Tuesday, 2 September 2008
The last few weeks Ron has been involved in induction for the new guys and we both did a bit of meeting and greeting and helping people to settle into the community here and find their way around. Of course when you have people with similar backgrounds and aspirations it is easy to assume you are probably going to get along with them and form some new friendships and that is exactly what is happening.
The Contract Director who is a Kiwi has satisfactorily stripped the NZ Education system of many of its promising teachers; Nerissa has been working on the Victorian Education system; Ron has some chums from NSW and Vanuatu and the word is out that still more people are needed. So if you are a well qualified and experienced teacher looking for a great team to work with in the Middle East we reckon you couldn’t do better than working for SIP.
Now that the company advertisement is finished – tongue in cheek – I should get on with talking about what we have been up to. It is a month since we arrived back and we are well and truly into the swing of things with work and social life. No pics for this article as we haven’t done anything specific where you would want to rush off with the camera and snap it. However we have been for a couple of shopping trips to Dubai and Moraig and I took a business trip to Abu Dhabi.
The first trip to Dubai was with the new faculty for the university to take them to IKEA so they could purchase bits and pieces for their apartments. Well that was a very nice working day which included a lovely lunch in the Anise restaurant at the new Intercontinental overlooking the Dubai Marina. The second was with one of the SIP team, Geoff, and we visited the Madinat for a lovely Persian dinner.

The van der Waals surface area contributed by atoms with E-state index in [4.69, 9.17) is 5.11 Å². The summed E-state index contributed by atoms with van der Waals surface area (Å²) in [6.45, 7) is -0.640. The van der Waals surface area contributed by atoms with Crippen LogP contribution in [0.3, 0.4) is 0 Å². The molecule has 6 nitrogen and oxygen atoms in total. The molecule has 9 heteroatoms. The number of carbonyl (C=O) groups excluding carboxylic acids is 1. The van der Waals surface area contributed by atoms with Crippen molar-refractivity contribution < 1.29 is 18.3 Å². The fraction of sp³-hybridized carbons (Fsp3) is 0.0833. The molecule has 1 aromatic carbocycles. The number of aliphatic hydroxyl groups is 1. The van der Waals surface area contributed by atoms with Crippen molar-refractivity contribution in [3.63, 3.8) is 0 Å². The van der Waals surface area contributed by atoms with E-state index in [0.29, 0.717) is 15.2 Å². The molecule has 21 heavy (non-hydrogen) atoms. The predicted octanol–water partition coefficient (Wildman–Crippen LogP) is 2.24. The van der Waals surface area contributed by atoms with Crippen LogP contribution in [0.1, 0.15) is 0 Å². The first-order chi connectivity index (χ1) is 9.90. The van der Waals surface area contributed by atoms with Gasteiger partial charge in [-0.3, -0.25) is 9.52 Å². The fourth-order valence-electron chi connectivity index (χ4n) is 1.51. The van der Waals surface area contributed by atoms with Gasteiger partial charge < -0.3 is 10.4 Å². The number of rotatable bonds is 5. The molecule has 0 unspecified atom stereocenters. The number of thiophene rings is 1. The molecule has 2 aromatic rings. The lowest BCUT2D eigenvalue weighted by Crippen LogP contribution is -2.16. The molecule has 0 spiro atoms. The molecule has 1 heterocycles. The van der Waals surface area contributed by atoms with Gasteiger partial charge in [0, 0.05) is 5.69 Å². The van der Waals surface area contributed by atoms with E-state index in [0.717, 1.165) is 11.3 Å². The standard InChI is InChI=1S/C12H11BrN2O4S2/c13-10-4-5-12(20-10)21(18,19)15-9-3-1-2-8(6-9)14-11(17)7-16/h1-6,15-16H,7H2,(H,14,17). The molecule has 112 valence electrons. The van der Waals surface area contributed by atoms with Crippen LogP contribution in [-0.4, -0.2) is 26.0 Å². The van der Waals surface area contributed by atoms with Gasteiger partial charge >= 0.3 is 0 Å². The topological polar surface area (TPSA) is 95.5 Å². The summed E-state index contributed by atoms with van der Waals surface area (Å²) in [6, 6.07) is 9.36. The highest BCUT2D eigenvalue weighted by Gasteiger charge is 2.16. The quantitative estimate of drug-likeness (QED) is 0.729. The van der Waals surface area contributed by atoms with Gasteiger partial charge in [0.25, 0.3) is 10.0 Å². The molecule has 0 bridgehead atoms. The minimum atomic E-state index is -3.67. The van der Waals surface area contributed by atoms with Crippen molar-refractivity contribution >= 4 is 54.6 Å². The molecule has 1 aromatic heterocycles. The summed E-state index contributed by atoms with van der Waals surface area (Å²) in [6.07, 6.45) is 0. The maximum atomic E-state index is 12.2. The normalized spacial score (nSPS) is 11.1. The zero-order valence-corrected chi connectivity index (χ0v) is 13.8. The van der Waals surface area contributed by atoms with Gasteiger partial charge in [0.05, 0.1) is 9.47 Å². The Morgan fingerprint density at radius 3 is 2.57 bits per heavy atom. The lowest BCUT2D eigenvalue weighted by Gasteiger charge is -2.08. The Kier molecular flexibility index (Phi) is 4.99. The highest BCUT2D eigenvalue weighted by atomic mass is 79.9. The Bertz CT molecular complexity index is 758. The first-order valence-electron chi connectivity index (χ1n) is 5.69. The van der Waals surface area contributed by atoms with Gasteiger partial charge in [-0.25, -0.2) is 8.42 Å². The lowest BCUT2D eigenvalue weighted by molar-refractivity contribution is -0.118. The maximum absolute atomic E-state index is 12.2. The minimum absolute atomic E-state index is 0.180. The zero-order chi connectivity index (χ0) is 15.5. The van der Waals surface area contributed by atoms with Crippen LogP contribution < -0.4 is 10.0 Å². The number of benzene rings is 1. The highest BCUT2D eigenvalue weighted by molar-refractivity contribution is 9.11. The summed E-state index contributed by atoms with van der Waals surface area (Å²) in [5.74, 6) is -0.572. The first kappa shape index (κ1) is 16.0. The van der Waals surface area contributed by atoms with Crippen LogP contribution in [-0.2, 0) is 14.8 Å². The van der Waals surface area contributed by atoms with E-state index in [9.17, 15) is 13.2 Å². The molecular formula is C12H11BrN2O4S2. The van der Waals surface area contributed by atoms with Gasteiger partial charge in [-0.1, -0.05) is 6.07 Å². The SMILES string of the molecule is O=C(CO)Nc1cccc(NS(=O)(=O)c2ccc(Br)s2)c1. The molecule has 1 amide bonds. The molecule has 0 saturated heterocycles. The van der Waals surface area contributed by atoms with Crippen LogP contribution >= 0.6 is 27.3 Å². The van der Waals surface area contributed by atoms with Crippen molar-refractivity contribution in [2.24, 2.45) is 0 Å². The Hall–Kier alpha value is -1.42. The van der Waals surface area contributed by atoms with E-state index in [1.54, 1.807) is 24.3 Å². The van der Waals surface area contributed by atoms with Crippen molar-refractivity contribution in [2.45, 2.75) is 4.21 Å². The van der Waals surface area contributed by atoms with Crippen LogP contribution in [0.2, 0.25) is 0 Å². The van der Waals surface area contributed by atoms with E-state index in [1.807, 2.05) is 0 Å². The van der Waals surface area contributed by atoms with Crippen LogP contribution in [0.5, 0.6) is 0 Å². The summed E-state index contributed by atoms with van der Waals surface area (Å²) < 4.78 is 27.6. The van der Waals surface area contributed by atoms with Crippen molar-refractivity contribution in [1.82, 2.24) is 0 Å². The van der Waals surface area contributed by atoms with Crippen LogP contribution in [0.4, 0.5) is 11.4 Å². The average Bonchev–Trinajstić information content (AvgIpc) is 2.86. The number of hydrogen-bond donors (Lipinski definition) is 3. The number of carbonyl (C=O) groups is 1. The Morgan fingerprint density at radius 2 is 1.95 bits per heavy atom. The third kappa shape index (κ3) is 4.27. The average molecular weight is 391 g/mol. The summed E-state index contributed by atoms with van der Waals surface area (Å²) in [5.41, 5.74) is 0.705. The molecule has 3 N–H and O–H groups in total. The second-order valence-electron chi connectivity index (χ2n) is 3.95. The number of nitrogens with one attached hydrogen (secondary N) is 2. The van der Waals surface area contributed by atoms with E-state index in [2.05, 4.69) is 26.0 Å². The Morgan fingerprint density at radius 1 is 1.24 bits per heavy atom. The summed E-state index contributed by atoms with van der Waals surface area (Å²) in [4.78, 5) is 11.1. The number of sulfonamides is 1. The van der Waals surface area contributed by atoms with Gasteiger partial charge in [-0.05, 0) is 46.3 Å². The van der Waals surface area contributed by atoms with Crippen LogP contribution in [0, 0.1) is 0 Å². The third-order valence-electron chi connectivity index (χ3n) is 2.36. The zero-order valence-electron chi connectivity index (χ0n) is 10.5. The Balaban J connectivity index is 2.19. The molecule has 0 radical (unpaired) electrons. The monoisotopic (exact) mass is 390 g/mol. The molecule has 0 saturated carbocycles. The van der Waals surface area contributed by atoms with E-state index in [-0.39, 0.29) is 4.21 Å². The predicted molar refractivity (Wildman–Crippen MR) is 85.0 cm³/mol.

Moraig has commenced working at the university in the HR Department as a consultant. It is a short term project, which suits Moraig very well as she has some other plans up her sleeve that will become obvious in time (they involve her moving on which is not good news to me!) However for now I have a buddy working close by and we get together now and then to chew the fat!
Ron is down today with the ubiquitous ‘Al Ain Bug’ which seems to have been doing the circuit for about 3 months now – diarrohea, headaches, disorientation and dehydration! It is a debilitating little virus but fortunately doesn’t hang about for too long. I had 3 days down with it last week.
The most interesting thing that is happening right now is Ramadan and my next blog entry will provide some information concerning Ramadan.